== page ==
by Matt Walker, Peace Day 2016 Participant
The mass migration of men, women, and children flowing into Europe from North Africa and the Middle East has quickly become a global issue. The numbers are staggering. Host nations are struggling to deal with the influx of people from divergent cultures. Pope Francis has acknowledged that “[t]he presence of migrants and refugees seriously challenges the various societies which accept them.”
It is heartbreaking to watch the seemingly endless line of men, women, and children making the arduous trek into Europe, often with nothing but the clothes on their backs and the few items they could grab in the minutes before leaving their homeland. It is also difficult for most of us here in the States to relate, even in a small way, to the difficulties these refugees and migrants are facing. Americans are far removed from the plight of these refugees both physically and spiritually. How can we, who have been blessed with so much, identify and empathize with our brothers and sisters who have so little and face such dire straits?
I wanted to know more about the plight of refugees and migrants. Fortunately, I learned that the Justice and Peace Ministry of the Joliet Diocese was hosting Peace Day 2016 which focused on the issues surrounding the refugee crisis, and how we as Catholics can better understand and empathize with the struggles these refugees are facing.
I listened to Deacon Greg Kandra of the Catholic Near East Welfare Association talk about helping persecuted Christians in Iraq. I heard from Congolese refugees who were forced to live in UN refugee camps, all the while praying that they would be allowed to re-settle in the United States. I watched videos of Catholic Relief Services providing food, clothing, shelter, and medical care to the refugees en route to Europe. I was provided a small glimpse of what it might be like to be a refugee through a simulation devised by Exodus World Service, which showed me just how quickly life can change for the worse when you live in a country that is politically unstable.
It was heartening to hear that among refugees en route to Europe, the words “Catholic Relief Services” are synonymous with help. Although these desperate men, women, and children may not know what those words mean, they do know that where they see the words “Catholic Relief Services” or the initials “CRS”, help is available to them, regardless of their religious background. This brought to mind the words of St. Francis of Assisi, who called upon the brothers of his order to “preach by their deeds.”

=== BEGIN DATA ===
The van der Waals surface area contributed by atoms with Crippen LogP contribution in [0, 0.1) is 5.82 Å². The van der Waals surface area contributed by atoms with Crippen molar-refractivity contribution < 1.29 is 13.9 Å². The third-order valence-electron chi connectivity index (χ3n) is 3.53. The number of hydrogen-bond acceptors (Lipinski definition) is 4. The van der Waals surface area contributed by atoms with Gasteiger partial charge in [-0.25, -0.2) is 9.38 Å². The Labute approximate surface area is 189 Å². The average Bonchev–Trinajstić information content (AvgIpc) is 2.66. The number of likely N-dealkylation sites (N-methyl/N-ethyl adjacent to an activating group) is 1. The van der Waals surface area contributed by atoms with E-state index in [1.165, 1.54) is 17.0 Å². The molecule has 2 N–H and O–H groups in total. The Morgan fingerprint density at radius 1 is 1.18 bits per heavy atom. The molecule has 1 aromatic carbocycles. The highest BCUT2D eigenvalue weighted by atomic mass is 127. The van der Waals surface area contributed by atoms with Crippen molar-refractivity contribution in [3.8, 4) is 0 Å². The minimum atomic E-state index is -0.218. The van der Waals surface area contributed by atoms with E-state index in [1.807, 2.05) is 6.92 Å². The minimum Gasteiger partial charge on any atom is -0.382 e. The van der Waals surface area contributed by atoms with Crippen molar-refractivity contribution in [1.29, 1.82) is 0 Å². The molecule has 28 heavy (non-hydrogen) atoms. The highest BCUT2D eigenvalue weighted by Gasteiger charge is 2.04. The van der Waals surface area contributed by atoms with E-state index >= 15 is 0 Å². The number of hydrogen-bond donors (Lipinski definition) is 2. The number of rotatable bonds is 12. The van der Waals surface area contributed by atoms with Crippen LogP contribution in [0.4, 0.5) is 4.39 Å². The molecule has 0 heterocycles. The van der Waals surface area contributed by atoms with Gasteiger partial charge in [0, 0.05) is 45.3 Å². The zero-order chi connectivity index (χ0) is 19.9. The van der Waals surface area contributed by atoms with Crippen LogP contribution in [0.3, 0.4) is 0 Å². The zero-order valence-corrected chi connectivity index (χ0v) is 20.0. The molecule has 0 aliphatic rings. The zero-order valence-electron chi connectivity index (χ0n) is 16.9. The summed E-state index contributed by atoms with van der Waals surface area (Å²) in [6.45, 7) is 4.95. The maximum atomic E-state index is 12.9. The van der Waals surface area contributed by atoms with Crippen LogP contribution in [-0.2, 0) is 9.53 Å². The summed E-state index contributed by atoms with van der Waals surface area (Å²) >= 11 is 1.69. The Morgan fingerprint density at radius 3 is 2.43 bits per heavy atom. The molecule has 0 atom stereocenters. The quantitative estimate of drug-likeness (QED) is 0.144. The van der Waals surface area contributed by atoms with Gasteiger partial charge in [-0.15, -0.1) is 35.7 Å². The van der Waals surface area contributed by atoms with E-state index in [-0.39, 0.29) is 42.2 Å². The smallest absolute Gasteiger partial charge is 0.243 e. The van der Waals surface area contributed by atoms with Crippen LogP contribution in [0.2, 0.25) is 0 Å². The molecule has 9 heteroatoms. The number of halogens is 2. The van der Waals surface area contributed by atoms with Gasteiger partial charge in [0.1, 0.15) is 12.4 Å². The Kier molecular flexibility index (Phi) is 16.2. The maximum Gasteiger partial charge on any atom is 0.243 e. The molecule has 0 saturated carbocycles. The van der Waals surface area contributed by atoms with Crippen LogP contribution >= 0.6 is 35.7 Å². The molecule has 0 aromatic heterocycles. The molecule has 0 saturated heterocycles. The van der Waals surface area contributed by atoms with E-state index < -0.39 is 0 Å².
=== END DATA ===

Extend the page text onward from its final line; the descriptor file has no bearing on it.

Peace Day 2016 drove home the fact that issues surrounding refugees and migrants are more challenging than any 30 second news story can convey. The United States has been blessed with almost boundless material wealth and resources. With great wealth comes great responsibility. As a Catholic and an American, I feel that each and every believer is called to do what he or she can to ease the burden these families are facing. This is the foundation of the gospel. To do unto others as we would have them do unto us.
The scriptures teach us “[r]eligion that God our Father accepts as pure and faultless is this: to look after orphans and widows in their distress, and to keep oneself from being polluted by the world.” The Church has been provided an opportunity to prove our devotion to God by assisting these refugees in their hour of need. As I was writing this blog post, our Holy Father Pope Francis visited the Greek island of Lesbos. When he left, he took 12 refugees with him to Italy. These families have described the experience of being taken to Italy as
“dreamlike”. One refugee named Hasan proclaimed “[t]he pope is an amazing, amazing person, an incredible person. Every religious person should be like the pope.” Another refugee named Osama said “Peace has no religion. If you think about it, we’re all human.”
Pope Francis was asked whether his taking in 12 refugees was insignificant in light of the scope of the crisis. Pope Francis replied with the words of Blessed Mother Teresa of Calcutta: “It’s a drop in the ocean, but after this drop, the ocean won’t be the same. I’ll respond the same way. It’s a little gesture. But all of us, men and women, must make these little gestures in order to extend a hand to those in need.”
That is the same spirit I felt on Peace Day. We are all called to help. If every Catholic in the world were to perform a small act of charity in assisting the refugees and migrants, imagine how many of these families would be blessed to know that they are loved and cared for by the body of Christ. That is what the Church is, after all. We are the body of Christ, and the world is always watching to see whether or not we live up to our obligation.